The L-head was never put in the big cars for a reason! I have to tell you though, after driving a 196 powered 63 American for 15 years (initially a 1V, shortly upgraded to 2V, and with an upgraded cam when it was rebuilt... plus modified air filter housing and exhaust system) the 196 is barely adequate for the big cars. Mine put out about 170-175 hp in the end and it would keep up with modern traffic most of the time. I had an automatic with 3.31 rear axle (the "performance" ratio) but no air. The 58-59 Rambler Six wagon (the big Rambler) had a 3.78 rear gear ratio with standard three speed, 3.31 with auto (3.78 was optional), and 4.38 with the three speed OD trans. That's a bit lower than the American, so it will be buzzing at highway speeds. The little motor needs the gearing to pull the big car around. It's adequate, especially around town, but try holding 65-70 mph with a couple big adults on board and maybe a long weekend of luggage and it will strain pulling hills WITHOUT air conditioning.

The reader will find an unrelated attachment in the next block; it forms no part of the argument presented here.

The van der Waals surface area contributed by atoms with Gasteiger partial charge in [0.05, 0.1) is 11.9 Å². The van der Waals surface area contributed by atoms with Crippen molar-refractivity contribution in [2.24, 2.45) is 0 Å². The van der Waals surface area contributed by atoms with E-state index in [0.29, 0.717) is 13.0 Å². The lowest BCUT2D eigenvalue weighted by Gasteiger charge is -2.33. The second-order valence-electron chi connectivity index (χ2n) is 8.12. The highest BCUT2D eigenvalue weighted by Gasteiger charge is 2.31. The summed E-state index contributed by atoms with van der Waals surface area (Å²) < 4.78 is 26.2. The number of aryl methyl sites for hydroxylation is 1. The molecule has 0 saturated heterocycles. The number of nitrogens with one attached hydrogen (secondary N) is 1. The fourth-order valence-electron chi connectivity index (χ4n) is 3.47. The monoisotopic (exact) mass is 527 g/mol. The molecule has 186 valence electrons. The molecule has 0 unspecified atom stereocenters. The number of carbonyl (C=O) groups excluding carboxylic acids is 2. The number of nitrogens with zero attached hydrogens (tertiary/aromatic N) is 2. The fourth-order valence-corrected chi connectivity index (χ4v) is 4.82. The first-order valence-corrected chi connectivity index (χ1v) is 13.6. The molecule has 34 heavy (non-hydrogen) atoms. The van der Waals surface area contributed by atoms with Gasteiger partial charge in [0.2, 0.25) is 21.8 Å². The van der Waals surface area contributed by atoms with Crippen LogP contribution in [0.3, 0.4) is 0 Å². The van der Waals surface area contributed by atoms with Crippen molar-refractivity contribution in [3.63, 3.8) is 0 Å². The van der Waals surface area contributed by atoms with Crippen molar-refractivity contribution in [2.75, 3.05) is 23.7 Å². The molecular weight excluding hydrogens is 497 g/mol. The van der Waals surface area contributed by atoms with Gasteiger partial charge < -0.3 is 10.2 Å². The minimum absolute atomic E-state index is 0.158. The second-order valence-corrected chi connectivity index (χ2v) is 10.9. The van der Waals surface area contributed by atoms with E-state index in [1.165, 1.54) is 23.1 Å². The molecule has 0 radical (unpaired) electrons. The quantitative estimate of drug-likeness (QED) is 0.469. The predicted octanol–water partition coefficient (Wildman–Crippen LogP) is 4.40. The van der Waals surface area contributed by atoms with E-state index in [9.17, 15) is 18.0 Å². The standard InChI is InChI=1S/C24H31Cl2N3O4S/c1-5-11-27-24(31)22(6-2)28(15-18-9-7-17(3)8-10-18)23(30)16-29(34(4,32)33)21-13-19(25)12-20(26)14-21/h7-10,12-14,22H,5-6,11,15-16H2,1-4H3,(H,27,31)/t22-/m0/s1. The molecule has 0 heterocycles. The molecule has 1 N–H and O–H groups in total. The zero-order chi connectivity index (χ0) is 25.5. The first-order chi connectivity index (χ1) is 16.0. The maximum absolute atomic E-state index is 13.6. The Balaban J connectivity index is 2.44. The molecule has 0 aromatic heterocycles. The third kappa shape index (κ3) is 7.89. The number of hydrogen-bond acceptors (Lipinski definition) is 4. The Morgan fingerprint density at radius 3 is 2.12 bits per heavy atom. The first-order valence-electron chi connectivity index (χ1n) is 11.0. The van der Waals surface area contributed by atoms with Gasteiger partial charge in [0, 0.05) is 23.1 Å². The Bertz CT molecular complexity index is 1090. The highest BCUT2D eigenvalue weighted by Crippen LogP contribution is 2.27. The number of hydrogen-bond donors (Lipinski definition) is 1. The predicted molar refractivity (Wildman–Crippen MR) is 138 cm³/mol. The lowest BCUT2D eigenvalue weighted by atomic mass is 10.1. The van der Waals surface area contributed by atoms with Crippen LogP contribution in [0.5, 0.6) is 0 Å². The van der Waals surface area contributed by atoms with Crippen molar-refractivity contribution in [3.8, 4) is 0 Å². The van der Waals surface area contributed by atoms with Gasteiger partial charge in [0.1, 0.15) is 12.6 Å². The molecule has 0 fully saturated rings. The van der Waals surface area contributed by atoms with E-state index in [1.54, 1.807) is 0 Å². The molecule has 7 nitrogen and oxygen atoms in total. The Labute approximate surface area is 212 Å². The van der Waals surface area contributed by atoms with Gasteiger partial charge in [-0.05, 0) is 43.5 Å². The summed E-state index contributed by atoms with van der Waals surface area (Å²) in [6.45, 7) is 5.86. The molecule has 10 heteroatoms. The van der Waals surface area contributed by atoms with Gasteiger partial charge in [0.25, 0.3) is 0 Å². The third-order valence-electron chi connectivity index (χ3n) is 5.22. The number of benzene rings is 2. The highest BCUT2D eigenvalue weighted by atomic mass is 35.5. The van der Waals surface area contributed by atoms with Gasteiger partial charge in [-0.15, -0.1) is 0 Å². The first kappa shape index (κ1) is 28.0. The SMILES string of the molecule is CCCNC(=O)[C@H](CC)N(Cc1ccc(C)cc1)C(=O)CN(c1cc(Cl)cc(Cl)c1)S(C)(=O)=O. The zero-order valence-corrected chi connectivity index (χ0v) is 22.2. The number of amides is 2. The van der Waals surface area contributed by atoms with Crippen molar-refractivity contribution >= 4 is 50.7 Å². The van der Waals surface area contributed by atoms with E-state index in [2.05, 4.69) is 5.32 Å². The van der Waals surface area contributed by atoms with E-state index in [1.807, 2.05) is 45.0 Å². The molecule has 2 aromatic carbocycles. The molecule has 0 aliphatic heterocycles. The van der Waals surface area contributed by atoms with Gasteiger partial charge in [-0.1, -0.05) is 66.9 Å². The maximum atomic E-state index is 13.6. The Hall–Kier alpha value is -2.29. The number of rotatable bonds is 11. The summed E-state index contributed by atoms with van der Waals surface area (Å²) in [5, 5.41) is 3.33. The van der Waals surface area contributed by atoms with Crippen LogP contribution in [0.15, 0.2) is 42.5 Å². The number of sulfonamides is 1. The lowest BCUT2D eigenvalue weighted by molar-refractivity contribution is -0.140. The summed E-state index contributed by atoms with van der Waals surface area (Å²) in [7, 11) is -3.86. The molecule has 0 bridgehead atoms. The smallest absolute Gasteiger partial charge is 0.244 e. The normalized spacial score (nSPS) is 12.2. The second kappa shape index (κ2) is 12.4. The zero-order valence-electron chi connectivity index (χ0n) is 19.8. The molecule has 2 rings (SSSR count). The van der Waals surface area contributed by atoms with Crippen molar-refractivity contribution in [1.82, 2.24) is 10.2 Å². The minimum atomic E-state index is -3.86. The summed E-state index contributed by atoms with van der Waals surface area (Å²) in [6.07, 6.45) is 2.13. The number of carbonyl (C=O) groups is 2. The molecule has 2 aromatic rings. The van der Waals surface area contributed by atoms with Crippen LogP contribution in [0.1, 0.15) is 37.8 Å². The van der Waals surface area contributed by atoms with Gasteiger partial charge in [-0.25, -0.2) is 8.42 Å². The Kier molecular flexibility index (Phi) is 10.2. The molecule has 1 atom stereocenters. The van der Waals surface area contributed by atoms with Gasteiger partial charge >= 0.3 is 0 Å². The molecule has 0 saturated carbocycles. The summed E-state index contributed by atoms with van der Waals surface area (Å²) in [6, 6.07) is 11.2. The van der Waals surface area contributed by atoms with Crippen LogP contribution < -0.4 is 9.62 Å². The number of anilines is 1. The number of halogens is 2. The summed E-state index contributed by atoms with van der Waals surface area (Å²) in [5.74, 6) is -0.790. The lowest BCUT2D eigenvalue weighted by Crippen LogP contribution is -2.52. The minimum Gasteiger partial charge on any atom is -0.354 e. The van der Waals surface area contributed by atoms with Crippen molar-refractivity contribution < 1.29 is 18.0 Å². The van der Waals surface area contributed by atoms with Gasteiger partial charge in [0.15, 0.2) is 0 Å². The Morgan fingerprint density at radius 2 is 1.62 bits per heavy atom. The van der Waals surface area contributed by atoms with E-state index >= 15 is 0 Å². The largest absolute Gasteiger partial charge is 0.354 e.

It's a great little motor, and yes, the factory put in AC even with an auto trans, but there were few places you could cruise at 65-70 mph for long stretches until the mid 60s. The Interstate system didn't start construction until 1956, and minimal then. Most of it was still under construction in 1958. The six cylinder Ramblers were economy cars, as you mentioned, and not intended for high speed cruising. Keep speed down around 55 and it should hold speed up all but the steepest hills. The 196 would be turning ~2800 rpm at 65 mph with 3.31 gears, and that's a little high for the old 196. It's most comfortable in the 2000-2500 range (as are most AMC sixes with stock cams, even the 4.0L EFI six, but the bigger ones will pull with less gear). 60 mph is just a tad over 2500 -- 2566 rpm. That would be a lot better for it.
The 196 always uses a little oil, it's just the old design. Not too much, but it will use a quart every 1000-1200 miles when run hard (around 2500 rpm and higher). It will use a quart about every 1500-1800 miles regardless (which is just 1 quart between changes, assuming 3K mile changes). Run it at 65-75 all day like I have in the past and it will use a quart about every 800 miles. I mean on a 16 hour trip (made all in one day!) on the interstate. That's just normal for the old gal!